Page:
The Tour of Duty will be open to all able-bodied volunteers across all arms. There will be no compromise on training and no post-retirement benefits that will be extended to these officers. But if they become battle casualties, they will be given the same benefits as regular officers, ie family pensions and ECHS facilities.
The proposal, as and when it is cleared by the government, will meet the Army’s twin challenge of plugging the shortage of officers and keeping its burgeoning pension bill under control. Currently, 30 per cent of India’s defence budget goes in paying pensions.
The first experiment of the Tour of Duty model will recruit 100 officers and 1,000 jawans. Of the three years, one year will be spent on training.
Why will a youngster sign up to serve for just three years? The army feels the biggest incentive is a chance to serve your country and belt up a life experience like none other. They are hoping to attract the best talent from Indian universities, including the IITs.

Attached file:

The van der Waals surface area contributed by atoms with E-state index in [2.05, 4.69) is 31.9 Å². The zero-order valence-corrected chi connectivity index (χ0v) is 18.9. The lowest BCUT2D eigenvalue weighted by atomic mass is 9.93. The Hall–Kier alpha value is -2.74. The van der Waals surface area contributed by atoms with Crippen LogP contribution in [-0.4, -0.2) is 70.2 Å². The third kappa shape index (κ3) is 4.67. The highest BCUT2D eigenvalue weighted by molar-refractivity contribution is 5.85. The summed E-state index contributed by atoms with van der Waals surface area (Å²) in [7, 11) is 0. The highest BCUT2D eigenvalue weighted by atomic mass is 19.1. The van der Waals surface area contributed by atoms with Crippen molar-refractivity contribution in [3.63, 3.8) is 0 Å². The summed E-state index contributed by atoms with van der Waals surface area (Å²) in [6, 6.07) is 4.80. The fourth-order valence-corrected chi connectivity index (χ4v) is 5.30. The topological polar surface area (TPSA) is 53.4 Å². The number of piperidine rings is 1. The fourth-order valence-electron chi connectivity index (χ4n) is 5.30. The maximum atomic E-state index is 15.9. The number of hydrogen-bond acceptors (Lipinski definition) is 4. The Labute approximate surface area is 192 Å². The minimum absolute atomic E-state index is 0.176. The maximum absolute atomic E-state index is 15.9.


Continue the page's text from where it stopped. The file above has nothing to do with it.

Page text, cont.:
The Tour of Duty is not the only recruitment model on the table. The Inverse Induction model will bring in personnel from the Central Armed Police Forces into the Army’s structure for seven years and train them into battle-hardened soldiers. These soldiers then go back to their parent force and upon retirement, draw pension from the Ministry of Home Affairs and not the Ministry of Defence.
CDS Gen Bipin Rawat has already cleared a proposal to increase the retirement age of jawans who typically serve for 15 or 17 years and retire at the age of 38. He wants them to serve till the age of 58 so that there can be optimal use of trained manpower and pension bills can be reduced.